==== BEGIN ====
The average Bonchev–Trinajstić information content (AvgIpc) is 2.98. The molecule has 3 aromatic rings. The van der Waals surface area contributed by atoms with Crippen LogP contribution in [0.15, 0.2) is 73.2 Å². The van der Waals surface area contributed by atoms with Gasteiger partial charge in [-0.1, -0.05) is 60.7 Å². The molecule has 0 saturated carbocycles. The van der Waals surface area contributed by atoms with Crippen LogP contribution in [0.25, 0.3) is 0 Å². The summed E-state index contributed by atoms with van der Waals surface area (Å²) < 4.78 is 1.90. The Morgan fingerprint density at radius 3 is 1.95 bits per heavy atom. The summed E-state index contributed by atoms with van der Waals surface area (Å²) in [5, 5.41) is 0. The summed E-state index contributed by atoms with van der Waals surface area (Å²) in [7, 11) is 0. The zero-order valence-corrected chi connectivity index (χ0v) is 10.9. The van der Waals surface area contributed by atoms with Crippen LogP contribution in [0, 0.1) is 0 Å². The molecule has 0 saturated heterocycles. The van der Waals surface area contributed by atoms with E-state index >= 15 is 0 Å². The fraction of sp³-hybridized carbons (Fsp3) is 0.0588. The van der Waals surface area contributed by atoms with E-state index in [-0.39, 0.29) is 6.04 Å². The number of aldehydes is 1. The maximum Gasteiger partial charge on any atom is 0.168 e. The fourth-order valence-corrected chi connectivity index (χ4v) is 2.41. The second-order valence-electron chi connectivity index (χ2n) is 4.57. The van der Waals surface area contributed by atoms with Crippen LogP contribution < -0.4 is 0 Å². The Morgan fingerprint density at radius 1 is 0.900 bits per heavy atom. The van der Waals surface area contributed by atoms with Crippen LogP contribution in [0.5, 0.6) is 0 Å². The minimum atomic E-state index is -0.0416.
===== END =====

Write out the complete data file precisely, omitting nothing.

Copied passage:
The average Bonchev–Trinajstić information content (AvgIpc) is 2.98. The molecule has 3 aromatic rings. The van der Waals surface area contributed by atoms with Crippen LogP contribution in [0.15, 0.2) is 73.2 Å². The van der Waals surface area contributed by atoms with Gasteiger partial charge in [-0.1, -0.05) is 60.7 Å². The molecule has 0 saturated carbocycles. The van der Waals surface area contributed by atoms with Crippen LogP contribution in [0.25, 0.3) is 0 Å². The summed E-state index contributed by atoms with van der Waals surface area (Å²) < 4.78 is 1.90. The Morgan fingerprint density at radius 3 is 1.95 bits per heavy atom. The summed E-state index contributed by atoms with van der Waals surface area (Å²) in [5, 5.41) is 0. The summed E-state index contributed by atoms with van der Waals surface area (Å²) in [7, 11) is 0. The zero-order valence-corrected chi connectivity index (χ0v) is 10.9. The van der Waals surface area contributed by atoms with Crippen LogP contribution in [0, 0.1) is 0 Å². The molecule has 0 saturated heterocycles. The van der Waals surface area contributed by atoms with E-state index >= 15 is 0 Å². The fraction of sp³-hybridized carbons (Fsp3) is 0.0588. The van der Waals surface area contributed by atoms with E-state index in [-0.39, 0.29) is 6.04 Å². The number of aldehydes is 1. The maximum Gasteiger partial charge on any atom is 0.168 e. The fourth-order valence-corrected chi connectivity index (χ4v) is 2.41. The second-order valence-electron chi connectivity index (χ2n) is 4.57. The van der Waals surface area contributed by atoms with Crippen LogP contribution < -0.4 is 0 Å². The Morgan fingerprint density at radius 1 is 0.900 bits per heavy atom. The van der Waals surface area contributed by atoms with Crippen LogP contribution in [0.5, 0.6) is 0 Å². The minimum atomic E-state index is -0.0416.